Let’s say you’ve DNF’d while wearing the event shirt, and consider how ridiculous would it look. Think of it this way: what if, one year, the losing team decided to go ahead and wear those “Super Bowl Champs” hats that are printed in advance for each team, but only given to the winners. They’d look like idiots, right? That’s precisely the risk you run by wearing the race shirt during the actual event.

(By the way, what happens to all of those unusable hats and t-shirts? Hopefully they are sent to impoverished villages somewhere without TV or Internet access. I’m thinking there must be a whole society in some remote corner of the world that thinks the Buffalo Bills won four Super Bowls).

Rule #3: wearing the shirt from one race while racing in another is bad juju. The worst mistake an athlete can make is underestimating or disrespecting any given course.

In order to race well, you have to focus all of your energy on the challenge at hand, not looking ahead to the next race, or dwelling excessively on a past event. Wearing the shirt from another race just demonstrates conflicting interests and loyalties.

This is the “how can you be committed to me when you’re thinking of another girl?” tenet of juju. It’s like going out to a special dinner with your girlfriend, while wearing a sweater that was an anniversary gift from a previous lover, and having your current girlfriend recognize it. Only in this case, your girlfriend is incredibly vengeful and has the power to completely sabotage your race. It’s far better to just avoid such situations entirely.

Rule #4: Wearing event clothing or logo gear prior to completing the event is bad juju. This is a pre-race corollary of juju rule #2. Many races sell logo gear online prior to the event, and these items are popular Christmas gifts to runners with a big race in the year ahead. However, wearing such gear ahead of time is one of the best ways to screw up your mojo going into race day.

The one exception to this rule is if your gear says “In Training For … “ prior to the event name. Of course, once your race is completed, that “training” shirt immediately becomes outdated fashion in comparison to the actual event gear. The best policy is to just be patient for a few months, and splurge on event gear after you’ve actually finished.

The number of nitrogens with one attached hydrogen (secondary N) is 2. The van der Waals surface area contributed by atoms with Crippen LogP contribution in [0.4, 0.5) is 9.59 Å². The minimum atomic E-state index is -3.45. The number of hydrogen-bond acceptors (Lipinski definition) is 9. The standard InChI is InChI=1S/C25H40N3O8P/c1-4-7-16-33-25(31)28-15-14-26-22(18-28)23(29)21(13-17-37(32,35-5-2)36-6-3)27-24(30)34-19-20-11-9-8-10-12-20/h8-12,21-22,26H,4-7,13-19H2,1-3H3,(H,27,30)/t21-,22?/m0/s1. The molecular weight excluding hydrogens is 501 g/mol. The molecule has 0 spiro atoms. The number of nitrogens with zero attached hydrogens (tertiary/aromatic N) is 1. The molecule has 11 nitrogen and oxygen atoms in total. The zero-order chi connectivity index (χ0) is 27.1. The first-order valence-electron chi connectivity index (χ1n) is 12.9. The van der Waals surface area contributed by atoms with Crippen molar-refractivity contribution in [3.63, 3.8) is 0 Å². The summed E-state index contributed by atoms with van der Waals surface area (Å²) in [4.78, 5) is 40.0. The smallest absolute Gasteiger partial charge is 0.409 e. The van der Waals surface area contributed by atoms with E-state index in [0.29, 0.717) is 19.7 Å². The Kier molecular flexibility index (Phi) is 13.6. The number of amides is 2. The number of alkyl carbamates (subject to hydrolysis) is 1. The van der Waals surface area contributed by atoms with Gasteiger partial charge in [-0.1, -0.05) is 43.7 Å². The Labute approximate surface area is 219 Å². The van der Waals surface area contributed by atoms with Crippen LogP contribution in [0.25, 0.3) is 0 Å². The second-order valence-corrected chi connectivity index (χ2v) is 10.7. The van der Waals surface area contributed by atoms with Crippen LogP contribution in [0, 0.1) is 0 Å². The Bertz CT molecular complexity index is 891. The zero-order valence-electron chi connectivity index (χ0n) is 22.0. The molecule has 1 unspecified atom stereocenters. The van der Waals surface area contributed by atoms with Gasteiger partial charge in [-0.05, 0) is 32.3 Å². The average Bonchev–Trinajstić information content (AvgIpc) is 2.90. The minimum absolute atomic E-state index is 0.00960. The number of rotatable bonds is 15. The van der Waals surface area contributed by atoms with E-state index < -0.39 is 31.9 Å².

Rule #5: Telling your finish line posse that you’ll be done by a certain time is bad juju. This is a more severe variant of Rule #1 that could be called contagious juju - because it affects not just you, but everyone who is awaiting your arrival at T2 or the finish line.

All it takes is one stomach cramp, blister, flat tire, or mechanical breakdown to turn your estimated 6-hour bike split into an 8-hour slog, or your 4-hour marathon into a 6-hour survival march. Such a delay might also trigger panic among your loved ones who have spent the last two hours entertaining progressively worse thoughts about your fate.

To avoid this plight, give your crew an approximate window of arrival times, and be sure they realize that these are only rough estimates. Establish periodic checkpoints for them to assess your progress, so they know when there’s enough time to grab a cup of coffee before your next reunion.

These are the most obvious cases of bad juju in action, but these examples really just scratch the surface. While there is no rational explanation for these phenomena, I've had enough experiences and observations to believe in the power of juju. So as race day approaches, don’t ruin all of your hard training with foolhardy behaviors that can tip the scales of karma against you.

After all, marathons and triathlons are hard enough on their own.


21stCenturyMom 12/11/07, 7:59 AM  

I agree with all of these but would like to call for modification of rule #3. It might be okay to wear last year's finishers shirt from the same race because it merely shows that you have conquered the course once and are enjoying reminiscing about that experience. Right? I mean if you got a GREAT technical T and you bust it out for a different race it's okay - please? Or maybe it isn't okay. Maybe that's my problem. I'll have to test that out next season.